Everyone designs. My cousin has a habit of storing his matches in his bathroom candle when he’s not using them. Its a logical idea because it puts them in a very convenient location. He never has to dig around for matches. When he needs them, they’re there. When company comes over, the matches are easily discovered. My cousin designed this solution, and I took it upon myself to refine it.
Design by, Refined by
Affordance is a universal design principle describing elements whose functionality is reflected in their form. A cup handle affords the grasping of a cup. A knob affords twisting; a cord affords pulling. In this instance my cousin was using the unlit candle as a cup that affords storage.
Japanese designer Naoto Fukasawa abides by a philosophy of designing objects and tools that afford people’s natural behavior rather than interfering with it. Observing natural behavior is part of his design process.
“Holder” is the first installment in Designed By, an ongoing project based on design through observation, and inspired by Fukasawa and the idea of affordance. My intent is to eventually create a collection of multiples around this concept.
It is also a challenge to myself to spend more time observing people’s behaviors, particularly how they interact with objects. It is an experiment in spotting clever solutions that were designed by regular people (i.e., non-designers).
Refining the Holder
Faced with the choice of redesigning the candle with integrated storage or making the leap to a candleholder, I decided the former was an inefficient use of space. A candle shouldn’t compromise its functionality by holding matches. And designing a holder to support both the candle and matches is more usable.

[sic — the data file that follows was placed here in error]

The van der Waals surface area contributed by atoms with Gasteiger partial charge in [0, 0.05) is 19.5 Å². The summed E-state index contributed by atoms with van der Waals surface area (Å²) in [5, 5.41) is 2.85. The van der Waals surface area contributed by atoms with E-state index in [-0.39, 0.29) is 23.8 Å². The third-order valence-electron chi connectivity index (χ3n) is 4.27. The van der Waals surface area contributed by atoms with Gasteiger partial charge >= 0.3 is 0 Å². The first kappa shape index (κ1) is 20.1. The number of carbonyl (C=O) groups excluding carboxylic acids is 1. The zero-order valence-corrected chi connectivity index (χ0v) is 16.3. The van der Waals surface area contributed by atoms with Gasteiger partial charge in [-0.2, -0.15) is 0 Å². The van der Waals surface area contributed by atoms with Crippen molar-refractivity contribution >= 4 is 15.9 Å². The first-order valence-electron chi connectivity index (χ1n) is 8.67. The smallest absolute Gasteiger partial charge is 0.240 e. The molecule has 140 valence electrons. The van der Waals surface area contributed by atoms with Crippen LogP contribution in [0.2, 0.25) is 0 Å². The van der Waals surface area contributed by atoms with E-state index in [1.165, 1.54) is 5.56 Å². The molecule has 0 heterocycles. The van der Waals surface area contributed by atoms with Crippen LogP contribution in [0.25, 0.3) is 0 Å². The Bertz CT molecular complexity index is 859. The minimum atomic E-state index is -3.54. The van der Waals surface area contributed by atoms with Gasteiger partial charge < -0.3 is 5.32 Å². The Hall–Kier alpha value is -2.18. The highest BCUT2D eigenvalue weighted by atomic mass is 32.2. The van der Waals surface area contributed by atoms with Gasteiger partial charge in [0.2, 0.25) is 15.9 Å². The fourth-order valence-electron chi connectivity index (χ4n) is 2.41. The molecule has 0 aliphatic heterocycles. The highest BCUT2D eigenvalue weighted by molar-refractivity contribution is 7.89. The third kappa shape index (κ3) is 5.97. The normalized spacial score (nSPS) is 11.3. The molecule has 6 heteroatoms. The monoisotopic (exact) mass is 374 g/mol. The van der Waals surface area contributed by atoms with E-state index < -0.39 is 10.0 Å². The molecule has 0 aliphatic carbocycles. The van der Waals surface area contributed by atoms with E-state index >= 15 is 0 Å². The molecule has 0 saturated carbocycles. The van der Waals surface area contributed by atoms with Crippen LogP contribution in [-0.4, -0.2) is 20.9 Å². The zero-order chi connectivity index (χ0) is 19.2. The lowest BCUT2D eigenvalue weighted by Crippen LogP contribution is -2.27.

My goals were to keep the idea straightforward and to maintain the integrity of the original design solution. I designed a simple cup as part of the holder to maintain my cousin’s idea of using a cup as storage.
I calculated dimensions by measuring a wide range of candles and matchboxes/matchbooks to determine a middle ground.
Since deciding on dimensions, I’ve experimented with scaling the form. Its simple aesthetic and simple functionality make it a blank slate — a little bit bigger and it can function, as shown below, as a chip and dip, sponge holder/soap dish, sushi holder/soy sauce dish, or tea cup holder/tea bag dish. Simplicity affords versatility.
Details (Indentations of Respect)
While designing I also considered how a match can act as a weapon or a dangerous object, and I wanted to treat it as such. Throughout history dangerous objects such as swords and guns have always been displayed on racks. The ritual of placing a gun or sword on a rack is one of respect.
I designed four indentations in the top of the match holder, two in front and two in back, for resting a lit or unlit match. The match is presented to the user like an offering, sending the message to respect it. This also increases the holder’s usability by giving people a place to rest a match that is not yet cool enough to toss in the trash.
I printed some of the prototypes here at Bresslergroup, but most were outsourced to Shapeways, the New York-based company that lets anyone design and order an object printed on one of its high-end 3D printers. The pieces pictured in this post cost me about twenty-five dollars each to print, which is pretty cheap and accessible for most.
Shapeways’ site is intuitive. It walked me through the material options and gave good specs on how to prep my models. After I delivered a basic, condensed CAD file, there was a three-week turnaround for ceramic pieces. The color range for ceramics is somewhat limited and some of the pieces arrived with small imperfections. (I never contacted customer service about the imperfections, so I can’t comment on how they’d respond to this.) Overall, though, I was impressed by the experience. Shapeways corrects for any shrinkage that might occur during the printing and heating process — the dimensions are very accurate and the quality of the material is good. Also, their packaging — basic cardboard boxes that are simple but well-branded with thoughtful touches, like “Thank You” printed in thirteen languages on an inside flap.
Part 2 …
I soon realized this project was really an exercise in paying attention to my surroundings. Once you become aware of these “designed by” instances, you begin to notice them everywhere. Look around — what have you designed? What “unofficial” solutions have you noticed at home, at work, during your commute, over the weekend? How would you refine them?